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Posted on: July 15th, 2020 by Christa Landram No Comments

Students continue to be a hot topic in the affordable housing industry, and for good reason. Neither HUD nor the IRS see affordable housing as dormitory housing; however, they understand that being a student is also important. I have created a quick breakdown to assist it different program rules.

To start, I will review the two more common programs: LIHTC and Bond. Households comprised entirely of full-time students for five or more months during the calendar year are not eligible for a LIHTC unit. The five months do not have to be consecutive and it is considered a month even if the student is only active for one day during that month. It is up to the school to tell you what constitutes as fulltime. The student eligibility requirement includes students in elementary, middle/ junior/ senior high school and institutes of higher learning.

Checking fulltime student status is an ongoing LIHTC requirement, not just an initial occupancy restriction. A household may be income-qualified, but if the household is comprised entirely of fulltime students and does not meet an exception, they do not qualify for an LIHTC unit.

There are five exceptions to this rule.  If the household is comprised of:

A single parent and their children and such parents are not dependents of another individual other than a parent of such children: Verify by a tax return.

Students who are married that are entitled to file a joint federal income tax return with a spouse: Verify by a tax return or a marriage certificate.

Receiving assistance under the Title IV of the Social Security Act, including TANF: This can be verified by an award letter.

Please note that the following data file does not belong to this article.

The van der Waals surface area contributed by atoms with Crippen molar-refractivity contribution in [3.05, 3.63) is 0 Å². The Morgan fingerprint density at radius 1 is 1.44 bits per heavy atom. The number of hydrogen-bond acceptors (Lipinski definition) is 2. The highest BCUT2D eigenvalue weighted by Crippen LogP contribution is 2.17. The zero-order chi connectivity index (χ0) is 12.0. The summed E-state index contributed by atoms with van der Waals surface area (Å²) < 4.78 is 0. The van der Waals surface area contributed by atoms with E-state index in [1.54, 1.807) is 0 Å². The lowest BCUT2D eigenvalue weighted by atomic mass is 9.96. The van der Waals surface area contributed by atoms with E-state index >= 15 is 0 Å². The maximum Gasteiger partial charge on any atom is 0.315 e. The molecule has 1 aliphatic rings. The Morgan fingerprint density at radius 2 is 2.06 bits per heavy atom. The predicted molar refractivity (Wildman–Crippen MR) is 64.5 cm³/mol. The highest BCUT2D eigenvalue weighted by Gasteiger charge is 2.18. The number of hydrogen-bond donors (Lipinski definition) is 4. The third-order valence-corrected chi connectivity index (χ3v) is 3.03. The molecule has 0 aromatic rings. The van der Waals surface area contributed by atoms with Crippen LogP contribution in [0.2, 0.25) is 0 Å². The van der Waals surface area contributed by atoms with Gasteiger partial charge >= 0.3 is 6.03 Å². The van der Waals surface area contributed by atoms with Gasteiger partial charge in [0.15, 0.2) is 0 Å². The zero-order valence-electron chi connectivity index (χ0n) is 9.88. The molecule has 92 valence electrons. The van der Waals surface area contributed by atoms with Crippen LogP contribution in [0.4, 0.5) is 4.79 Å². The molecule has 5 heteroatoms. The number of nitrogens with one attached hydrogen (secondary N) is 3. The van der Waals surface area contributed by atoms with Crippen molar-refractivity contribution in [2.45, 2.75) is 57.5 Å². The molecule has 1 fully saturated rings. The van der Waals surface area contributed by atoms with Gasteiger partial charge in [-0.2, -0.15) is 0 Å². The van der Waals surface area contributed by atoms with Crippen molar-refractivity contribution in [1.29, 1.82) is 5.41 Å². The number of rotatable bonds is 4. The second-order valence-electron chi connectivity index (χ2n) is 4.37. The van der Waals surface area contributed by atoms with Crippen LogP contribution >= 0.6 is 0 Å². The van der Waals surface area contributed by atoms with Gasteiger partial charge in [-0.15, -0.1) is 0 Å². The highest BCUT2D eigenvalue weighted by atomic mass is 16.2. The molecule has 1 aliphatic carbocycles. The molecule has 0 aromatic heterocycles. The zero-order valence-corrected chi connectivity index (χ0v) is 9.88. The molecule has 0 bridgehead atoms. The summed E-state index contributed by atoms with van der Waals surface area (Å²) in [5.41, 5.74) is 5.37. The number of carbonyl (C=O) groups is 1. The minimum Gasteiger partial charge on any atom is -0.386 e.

Enrolled in and receiving assistance under the Job Training Partnership Act (JTPA), or a similar governmental job training program such as Workforce Investment Act (WIA): Mission statement must be like the one for the JTPA program.

A household member has been a part of the foster care program and is in transition to independence: Verify by foster care or welfare agency.

This is applicable to ALL projects for which HOME funds are committed and is effective for all income determinations completed after 8/23/2013.

As for HOME, the student rule is triggered when ANY member (see exclusions below) is a student, be it part-time or full-time. So, HOME makes no distinction between part-time and fulltime.

See a comparison graph:

If a unit receives HOME funds (even if it is combined with LIHTC or other funding programs) it excludes any adult student that:

Is enrolled in a higher education institution AND
Is under age 24 (the focus is on adults ages 18-23) OR
Is not a veteran of the U.S. military
Is not married
Does not have a dependent child(ren)
Is not a person with disabilities who received assistance prior to 11/30/2005
Is independent from parents or has parents who are income eligible

The last exclusion refers to being eligible for Section 8. So, if the student’s parents are eligible to receive Section 8 then they would meet this exception. To prove that a person age 18-23 is independent, owners must document that they are:
Legal age under state law AND
Have established separate residence (dorms and other student housing do not qualify) from parents for at least a year OR meet the U.S. Department of Education definition of independent student, AND
are not claimed on parents’ tax return AND
Do not receive financial help from parents.

Excluded students are prohibited from receiving any type of HOME assistance, including renting HOME-assisted rental units, receiving HOME tenant-based rental assistance, or otherwise participating in the HOME program independent of their low- or very low-income families.

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